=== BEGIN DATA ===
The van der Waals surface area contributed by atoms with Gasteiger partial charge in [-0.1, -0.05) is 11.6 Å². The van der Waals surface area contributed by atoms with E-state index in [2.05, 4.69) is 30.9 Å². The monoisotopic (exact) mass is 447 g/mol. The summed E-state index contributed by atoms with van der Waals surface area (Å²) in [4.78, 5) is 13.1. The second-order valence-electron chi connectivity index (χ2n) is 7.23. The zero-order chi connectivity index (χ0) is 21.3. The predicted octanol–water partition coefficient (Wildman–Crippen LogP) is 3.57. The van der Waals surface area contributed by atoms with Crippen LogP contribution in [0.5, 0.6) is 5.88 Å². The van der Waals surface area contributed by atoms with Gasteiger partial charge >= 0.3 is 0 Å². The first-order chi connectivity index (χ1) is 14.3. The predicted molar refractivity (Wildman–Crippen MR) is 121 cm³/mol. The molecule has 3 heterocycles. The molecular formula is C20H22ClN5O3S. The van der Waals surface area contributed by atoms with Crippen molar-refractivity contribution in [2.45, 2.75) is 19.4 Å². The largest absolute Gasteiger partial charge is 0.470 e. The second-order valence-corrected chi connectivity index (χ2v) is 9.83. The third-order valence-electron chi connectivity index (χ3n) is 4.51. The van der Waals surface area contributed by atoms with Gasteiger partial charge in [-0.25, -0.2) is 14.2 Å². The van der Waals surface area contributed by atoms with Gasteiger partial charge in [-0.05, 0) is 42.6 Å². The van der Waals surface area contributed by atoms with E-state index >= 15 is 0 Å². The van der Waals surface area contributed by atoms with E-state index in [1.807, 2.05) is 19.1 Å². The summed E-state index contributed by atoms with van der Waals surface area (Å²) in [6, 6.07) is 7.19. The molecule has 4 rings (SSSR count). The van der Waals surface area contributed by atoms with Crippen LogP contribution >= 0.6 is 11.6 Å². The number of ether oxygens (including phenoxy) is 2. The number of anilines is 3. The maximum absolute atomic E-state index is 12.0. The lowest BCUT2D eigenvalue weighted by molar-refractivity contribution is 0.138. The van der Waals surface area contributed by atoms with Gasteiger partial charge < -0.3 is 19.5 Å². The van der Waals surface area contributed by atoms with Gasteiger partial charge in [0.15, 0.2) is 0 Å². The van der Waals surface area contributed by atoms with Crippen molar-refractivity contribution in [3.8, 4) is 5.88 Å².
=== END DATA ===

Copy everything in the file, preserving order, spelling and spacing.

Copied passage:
The van der Waals surface area contributed by atoms with Gasteiger partial charge in [-0.1, -0.05) is 11.6 Å². The van der Waals surface area contributed by atoms with E-state index in [2.05, 4.69) is 30.9 Å². The monoisotopic (exact) mass is 447 g/mol. The summed E-state index contributed by atoms with van der Waals surface area (Å²) in [4.78, 5) is 13.1. The second-order valence-electron chi connectivity index (χ2n) is 7.23. The zero-order chi connectivity index (χ0) is 21.3. The predicted octanol–water partition coefficient (Wildman–Crippen LogP) is 3.57. The van der Waals surface area contributed by atoms with Crippen LogP contribution in [0.5, 0.6) is 5.88 Å². The van der Waals surface area contributed by atoms with Gasteiger partial charge >= 0.3 is 0 Å². The first-order chi connectivity index (χ1) is 14.3. The predicted molar refractivity (Wildman–Crippen MR) is 121 cm³/mol. The molecule has 3 heterocycles. The molecular formula is C20H22ClN5O3S. The van der Waals surface area contributed by atoms with Crippen molar-refractivity contribution in [2.45, 2.75) is 19.4 Å². The largest absolute Gasteiger partial charge is 0.470 e. The second-order valence-corrected chi connectivity index (χ2v) is 9.83. The third-order valence-electron chi connectivity index (χ3n) is 4.51. The van der Waals surface area contributed by atoms with Gasteiger partial charge in [-0.25, -0.2) is 14.2 Å². The van der Waals surface area contributed by atoms with Gasteiger partial charge in [-0.05, 0) is 42.6 Å². The van der Waals surface area contributed by atoms with E-state index >= 15 is 0 Å². The van der Waals surface area contributed by atoms with E-state index in [1.807, 2.05) is 19.1 Å². The summed E-state index contributed by atoms with van der Waals surface area (Å²) in [6, 6.07) is 7.19. The molecule has 4 rings (SSSR count). The van der Waals surface area contributed by atoms with Crippen LogP contribution >= 0.6 is 11.6 Å². The number of ether oxygens (including phenoxy) is 2. The number of anilines is 3. The maximum absolute atomic E-state index is 12.0. The lowest BCUT2D eigenvalue weighted by molar-refractivity contribution is 0.138. The van der Waals surface area contributed by atoms with Gasteiger partial charge < -0.3 is 19.5 Å². The van der Waals surface area contributed by atoms with Gasteiger partial charge in [0.15, 0.2) is 0 Å². The van der Waals surface area contributed by atoms with Crippen molar-refractivity contribution in [3.8, 4) is 5.88 Å².